Family law cases can involve intense emotions. When children are also concerned, these already emotional cases may become highly contentious. Unfortunately, these cases can then develop into what many people think of when referring to “custody battles.” Often, one or both parents have reasons that cause them to believe the other parent should have less, restricted, or no contact with the child. Despite this stereotypical image of parents involved in a “custody battle,” most parents want to do what is best for their children. They may feel so strongly about issues surrounding the child that they would like their child’s opinions, thoughts, or preferences heard by the judge. However, most parents are surprised to discover it is very rare for courts to allow a child to testify. The rationale is that allowing a child to testify involves a child directly in his or her parents’ litigation, putting the child in the awkward and often damaging position of choosing sides.
What Is A Guardian Ad Litem?
These types of cases are when a Guardian ad Litem (GAL) is not only beneficial, but sometimes necessary. A GAL can provide a voice for the child or children in a family law matter. Moreover, a GAL is completely impartial; the GAL does not take sides with either parent or anyone else involved in the case. A GAL’s role is not as an attorney for either the parents or the child; instead, the GAL works solely to advance the child’s best interests. Pursuant to Florida law (Florida Statute, 61.403), in order to advance a child’s best interests, a GAL has the powers and responsibilities to investigate allegations concerning the child and interview witnesses that have possible information regarding the child. If appropriate under the circumstances, the GAL will also speak to the child.
Why Is A Gal Important?
One of the most advantageous powers a GAL has is that they are able to address the Court directly. Following the GAL’s investigation, the GAL files a written report that makes recommendations to the Court and may also contain a statement of the child’s wishes. In this way, a GAL ensures a child’s voice is heard, making sure that their feelings and needs are expressed to the Court. The GAL may make recommendations on specific time-sharing schedules and any other issues concerning the child. The Court customarily gives a great amount of consideration to a GAL’s recommendations. Essentially, a GAL’s report provides a roadmap guiding the Court in making decisions on what is best for the child. Further, a GAL is an essential part of the case. They must be provided with notice for all events that would relate to the children in the case. Thus, not only must a GAL attend hearings, mediations, depositions, etc. on a case to which they have been appointed, but the GAL must also approve of any settlements involving the children.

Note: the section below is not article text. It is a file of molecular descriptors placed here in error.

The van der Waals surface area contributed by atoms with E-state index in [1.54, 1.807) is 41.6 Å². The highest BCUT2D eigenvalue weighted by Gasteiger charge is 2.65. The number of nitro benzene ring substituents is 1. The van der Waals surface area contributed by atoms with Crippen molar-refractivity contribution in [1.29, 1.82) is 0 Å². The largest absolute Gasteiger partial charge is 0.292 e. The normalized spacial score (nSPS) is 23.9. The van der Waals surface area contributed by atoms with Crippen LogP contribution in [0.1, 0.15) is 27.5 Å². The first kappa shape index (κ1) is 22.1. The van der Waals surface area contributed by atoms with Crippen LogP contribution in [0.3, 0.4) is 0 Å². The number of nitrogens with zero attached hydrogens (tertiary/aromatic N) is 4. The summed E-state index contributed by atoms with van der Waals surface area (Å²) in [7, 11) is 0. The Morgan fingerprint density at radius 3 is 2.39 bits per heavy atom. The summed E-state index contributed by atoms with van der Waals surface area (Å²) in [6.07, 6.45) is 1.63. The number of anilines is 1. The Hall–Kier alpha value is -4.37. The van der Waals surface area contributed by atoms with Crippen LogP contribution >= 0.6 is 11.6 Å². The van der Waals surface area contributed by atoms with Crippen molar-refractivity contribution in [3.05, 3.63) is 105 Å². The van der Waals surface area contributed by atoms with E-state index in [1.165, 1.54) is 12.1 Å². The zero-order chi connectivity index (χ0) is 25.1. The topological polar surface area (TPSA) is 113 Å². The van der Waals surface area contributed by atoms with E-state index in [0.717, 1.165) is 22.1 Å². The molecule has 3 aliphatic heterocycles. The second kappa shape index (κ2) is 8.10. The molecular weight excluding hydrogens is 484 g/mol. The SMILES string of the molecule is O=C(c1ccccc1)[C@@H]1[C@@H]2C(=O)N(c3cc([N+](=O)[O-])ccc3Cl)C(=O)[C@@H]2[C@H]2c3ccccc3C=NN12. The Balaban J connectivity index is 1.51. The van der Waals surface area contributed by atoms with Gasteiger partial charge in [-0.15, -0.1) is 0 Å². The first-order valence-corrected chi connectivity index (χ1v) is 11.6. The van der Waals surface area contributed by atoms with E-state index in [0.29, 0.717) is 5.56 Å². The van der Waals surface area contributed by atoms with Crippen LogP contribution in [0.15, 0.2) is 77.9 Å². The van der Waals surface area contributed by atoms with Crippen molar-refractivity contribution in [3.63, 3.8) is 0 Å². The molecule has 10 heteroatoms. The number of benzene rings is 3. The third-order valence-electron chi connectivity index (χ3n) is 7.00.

How Does A Gal Get Involved In A Family Law Matter?
A GAL may be appointed to a case upon the Court’s own initiative or upon the request of either parent. A GAL’s fees are paid by the parents, and due to the often contentious and complicated nature of these cases, these fees can be high. The attorneys at Artemis Family Law Group can make these potential fees less daunting by offering a sliding scale retainer based on the combined income of the parties. If you believe your family law matter requires the expertise and focus of a GAL, the attorneys at Artemis Family Law Group are prepared to become your child’s advocate and voice. Please contact us if you would like to discuss further how your case and children can benefit from the work of a GAL.
Frequently Asked Questions
A Guardian ad Litem or GAL is an impartial person who advocates for the best interest of a child or children involved in a family law case. A GAL conducts an investigation and writes a report containing their recommendations on issues related to the child or children.
GALs can either be appointed by the Court when they believe the matter requires a GAL or either parent can request a GAL. Unless the parents agree to the involvement of a GAL and also, to a particular GAL, then the parent wanting the GAL would have to motion the Court to appoint one.
The short answer is – No. A GAL must be unbiased and their sole focus is on promoting the best interests of the child in the case. The GAL is essentially an independent factfinder that conducts an investigation to make recommendations to the Court, helping the Court make decisions relating to the child. If each parent were allowed to separately hire their own GAL, this would affect the impartiality required, be confusing to the child, and would be comparable to dueling expert witnesses.
How Much Does A Gal Cost And Who Pays The GAL?
Different GALs have different retainer amounts and hourly rates. Some GALs work on a sliding scale, basing their retainers and hourly rates on the incomes of the parents. Usually, both parents share the fees and costs of the GAL. Often, the Court can later reapportion these fees, if necessary.